The Proboscidea (/ˌprɒbəˈsɪdiə/; from Latin proboscis, from Ancient Greek προβοσκίς (proboskís) 'elephant's trunk') are a taxonomic order of afrotherian mammals containing one living family (Elephantidae) and several extinct families. First described by J. Illiger in 1811, it encompasses the elephants and their close relatives.[1] From the mid-Miocene onwards, most proboscideans were very large. The largest land mammal of all time may have been a proboscidean; Palaeoloxodon namadicus was up to 5.2 m (17.1 ft) at the shoulder and may have weighed up to 22 t (24.3 short tons), almost double the weight of some sauropods like Diplodocus carnegii.[2] The largest extant proboscidean is the African bush elephant, with a record of size of 4 m (13.1 ft) at the shoulder and 10.4 t (11.5 short tons).[2] In addition to their enormous size, later proboscideans are distinguished by tusks and long, muscular trunks, which were less developed or absent in early proboscideans.

Temporal range: Middle Paleocene-Holocene 60.0–0 Ma
Proboscidean diversity: Indian elephant, Elephas maximus indicus, African bush elephant, Loxodonta africana and African forest elephant, Loxodonta cyclotis
Skeleton of Moeritherium
Scientific classification Edit this classification
Domain: Eukaryota
Kingdom: Animalia
Phylum: Chordata
Class: Mammalia
Clade: Tethytheria
Order: Proboscidea
Illiger, 1811

Three species of elephant are currently recognised: the African bush elephant, the African forest elephant, and the Asian elephant. Elephantidae is the only surviving family of the order Proboscidea; extinct members include the mastodons, gomphotheres and stegodonts. The family Elephantidae also contains several extinct groups, including the mammoths and straight-tusked elephants. The distinctive features of proboscideans include a trunk, tusks, and massive legs. Large ear flaps are present in some proboscideans, including elephants. Some also have tough but sensitive skin; others, like the woolly mammoth, have a coat. The trunk is used for breathing, bringing food and water to the mouth, and grasping objects. Tusks, which are derived from the incisor teeth, serve both as weapons and as tools for moving objects and digging. The large ear flaps assist in maintaining a constant body temperature as well as in communication. The pillar-like legs carry their great weight.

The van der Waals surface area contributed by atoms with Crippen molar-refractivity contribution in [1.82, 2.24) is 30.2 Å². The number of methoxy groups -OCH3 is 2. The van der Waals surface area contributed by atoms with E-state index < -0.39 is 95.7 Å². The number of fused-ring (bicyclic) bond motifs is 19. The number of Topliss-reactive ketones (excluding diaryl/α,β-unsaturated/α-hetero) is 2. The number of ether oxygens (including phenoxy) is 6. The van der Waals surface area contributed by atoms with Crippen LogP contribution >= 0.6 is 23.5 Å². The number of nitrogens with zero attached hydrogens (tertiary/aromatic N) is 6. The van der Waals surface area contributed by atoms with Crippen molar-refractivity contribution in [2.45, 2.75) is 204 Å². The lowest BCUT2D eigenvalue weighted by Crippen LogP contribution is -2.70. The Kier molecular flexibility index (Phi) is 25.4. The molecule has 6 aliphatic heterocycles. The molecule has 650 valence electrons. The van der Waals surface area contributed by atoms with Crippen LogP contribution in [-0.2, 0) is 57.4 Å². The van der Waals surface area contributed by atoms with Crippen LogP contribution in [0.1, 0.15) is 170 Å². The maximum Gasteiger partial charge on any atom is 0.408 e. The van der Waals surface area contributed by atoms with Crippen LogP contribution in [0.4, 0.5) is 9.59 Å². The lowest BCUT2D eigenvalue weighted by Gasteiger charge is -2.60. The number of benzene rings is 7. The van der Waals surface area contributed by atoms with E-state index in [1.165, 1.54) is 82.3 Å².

Evolution Edit

Over 180 extinct members of Proboscidea have been described.[3] The earliest proboscideans, Eritherium and Phosphatherium are known from the late Paleocene of Africa.[4] The Eocene included Numidotherium, Moeritherium and Barytherium from Africa. These animals were relatively small and some, like Moeritherium and Barytherium were probably amphibious.[5][6] Later on, genera such as Phiomia and Palaeomastodon arose; the latter likely inhabited more forested areas. Proboscidean diversification changed little during the Oligocene.[5]

A major event in proboscidean evolution was the collision of Afro-Arabia with Eurasia, during the Early Miocene, around 18-19 million years ago allowing proboscideans to disperse from their African homeland across Eurasia, and later, around 16-15 million years ago into North America across the Bering Land Bridge. Proboscidean groups prominent during the Miocene include the deinotheres, along with the more advanced elephantimorphs, including mammutids (mastodons), gomphotheres, amebelodontids (which includes the "shovel tuskers" like Platybelodon), choerolophodontids and stegodontids.[7] Around 10 million years ago, the earliest members of the family Elephantidae emerged in Africa, having originated from gomphotheres.[8] The Late Miocene saw major climactic changes, which resulted in the decline and extinction of many proboscidean groups such as ambelodontids and choerolophodontids.[7] The earliest members of modern genera of Elephantidae appeared during the latest Miocene-early Pliocene around 5 million years ago. The elephantid genera Elephas (which includes the living Asian elephant) and Mammuthus (mammoths) migrated out of Africa during the late Pliocene, around 3.6 to 3.2 million years ago.[9]